Posts tagged with: richard baxter

There are details about how you can sponsor a child to receive an education at the new Christian Primary School in Kabala, Sierra Leone at the project’s blog. The school is an effort pursued by Fraser Valley Christian High School in Surrey, British Columbia, in conjunction with Christian Extension Services in Sierra Leone.

I have mentioned the new school in a previous Acton Commentary. The cost of sponsoring a child is $200. Some more details about the education offered by the school follows:

The school offers grade 1-4 education to start. They will have certified Christian teachers who will be teaching the Sierra Leone government core curriculum and like our Canadian Christian Schools will integrate Biblical worldview and values into all they do. The biggest advantage to these children will be the low teacher/student ratio of no more than 35:1. By African standards this is simply amazing and will make all the difference in the child’s education.

Check out the school’s blog for more information about how to sponsor a child and answers to some other frequently asked questions.

I’ve been reading a lot of Richard Baxter lately, and one of the things he emphasizes in many of his writings is the importance of a good, basic education. So, for instance, he writes in his treatise, How to Do Good to Many, that in order to “promote knowledge of necessary truth,” we need to first “set up reading schools.”

Once people are literate, we should “give them good books, especially Bibles, and good Catechisms, and small practical books which press the fundamentals on their consciences.”

He continues,

If men that in life, or at death, give a stated revenue for good works, would settle the one half on a Catechizing English School, and the other half on some suitable good books, it may prove a very, great means of publick reformation. When a good book is in the House, if some despise it, others may read it, and when one Parish is provided, every year’s rent may extend the Charity to other Parishes, and it may spread over a whole Country in a little time. Most of the good that God hath done for me, for knowledge or Conscience hath been by sound and pious books.

It’s within our ability to put not only books in the hands of those who need them, but to provide children in Sierra Leone with the education to make proper use of such books. It would be hard to find a better way to spend $200.

Blog author: jballor
posted by on Tuesday, April 24, 2007

Words of prudential wisdom from Richard Baxter:

‘In doing good prefer the souls of men before the body, ‘cæteris paribus.’ To convert a sinner from the error of his way is to save a soul from death, and to cover a multitude of sins [James v. 20],’ —And this is greater than to give a man an alms. As cruelty to souls is the most heinous cruelty, (as persecutors and soul-betraying pastors will one day know to their remediless woe,) so mercy to souls is the greatest mercy. Yet sometimes mercy to the body is in that season to be preferred (for every thing is excellent in its season). As if a man be drowning or famishing, you must not delay relief of his body, while you are preaching to him for his conversion; but first relieve him, and then you may in season afterwards instruct him. The greatest duty is not always to go first in time; sometimes some lesser work is a necessary preparatory to a greater; and sometimes a corporeal benefit may tend more to the good of souls than some spiritual work may. Therefore I say still, that prudence an an honest heart are instead of many directions: they will not only look at the immediate benefit of a work, but to its utmost tendency and remote effects.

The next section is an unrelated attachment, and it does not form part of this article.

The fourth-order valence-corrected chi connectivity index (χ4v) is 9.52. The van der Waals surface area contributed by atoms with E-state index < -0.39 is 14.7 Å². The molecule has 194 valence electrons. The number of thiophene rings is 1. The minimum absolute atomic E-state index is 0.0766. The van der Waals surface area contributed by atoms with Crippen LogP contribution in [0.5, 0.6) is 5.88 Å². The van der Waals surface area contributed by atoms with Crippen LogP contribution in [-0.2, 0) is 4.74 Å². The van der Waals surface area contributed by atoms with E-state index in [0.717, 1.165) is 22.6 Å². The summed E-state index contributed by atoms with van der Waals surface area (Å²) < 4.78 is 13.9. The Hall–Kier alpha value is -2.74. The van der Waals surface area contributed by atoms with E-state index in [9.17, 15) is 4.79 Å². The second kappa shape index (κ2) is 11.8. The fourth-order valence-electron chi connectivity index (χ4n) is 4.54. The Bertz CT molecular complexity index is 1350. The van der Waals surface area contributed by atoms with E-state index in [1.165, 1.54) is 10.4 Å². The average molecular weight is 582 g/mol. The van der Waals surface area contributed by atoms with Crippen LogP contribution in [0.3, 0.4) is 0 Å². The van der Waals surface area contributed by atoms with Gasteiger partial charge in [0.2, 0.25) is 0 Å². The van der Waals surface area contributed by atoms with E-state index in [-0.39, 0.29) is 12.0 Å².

The Christian Directory, Part I, Christian Ethics, Chapter III, Grand Direction X, Direction X, p. 328.

In preparing for the paper I’m giving this week on Bonhoeffer’s views of church and state, I ran across the following quotes, which nicely illustrate his view of the gospel and its relation to alleviation of social oppression and suffering. In his essay, “Ultimate and Penultimate Things,” he writes,

It would be blasphemy against God and our neighbor to leave the hungry unfed while saying that God is closest to those in deepest need. We break bread with the hungry and share our home with them for the sake of Christ’s love, which belongs to the hungry as much as it does to us. If the hungry do not come to faith, the guilt falls on those who denied them bread. To bring bread to the hungry is preparing the way for the coming of grace.

But even more important than feeding the hungry is the spiritual bread of the gospel. The physical bread derives its importance, in fact, from its value in “preparing the way” for the reception of the gospel. Giving mere bread is a penultimate thing.

Thus he writes, “Preparing the way is indeed a matter of concrete intervention in the visible world, as concrete and visible as hunger and nourishment. Nevertheless, everything depends on this action being a spiritual reality, since what is finally at stake is not the reform of worldly conditions but the coming of Christ.”

This coheres pretty well with a traditional view of the social responsibility of the Church as an important, albeit secondary, aspect of gospel proclamation. Richard Baxter once wrote,

Do as much good as you are able to men’s bodies in order to the greater good of Souls. If nature be not supported, men are not capable of other good. We pray for our daily bread before pardon and spiritual blessings; not as if it were better, but that nature is supposed before grace, and we cannot be Christians if we be not men: God hath so placed the soul in the body, that good or evil shall make its entrance by the bodily senses to the Soul.

It seems to me that Bonhoeffer and Baxter are in close agreement on these issues, in contradistinction to the so-called “social gospel,” which confuses the penultimate with the ultimate.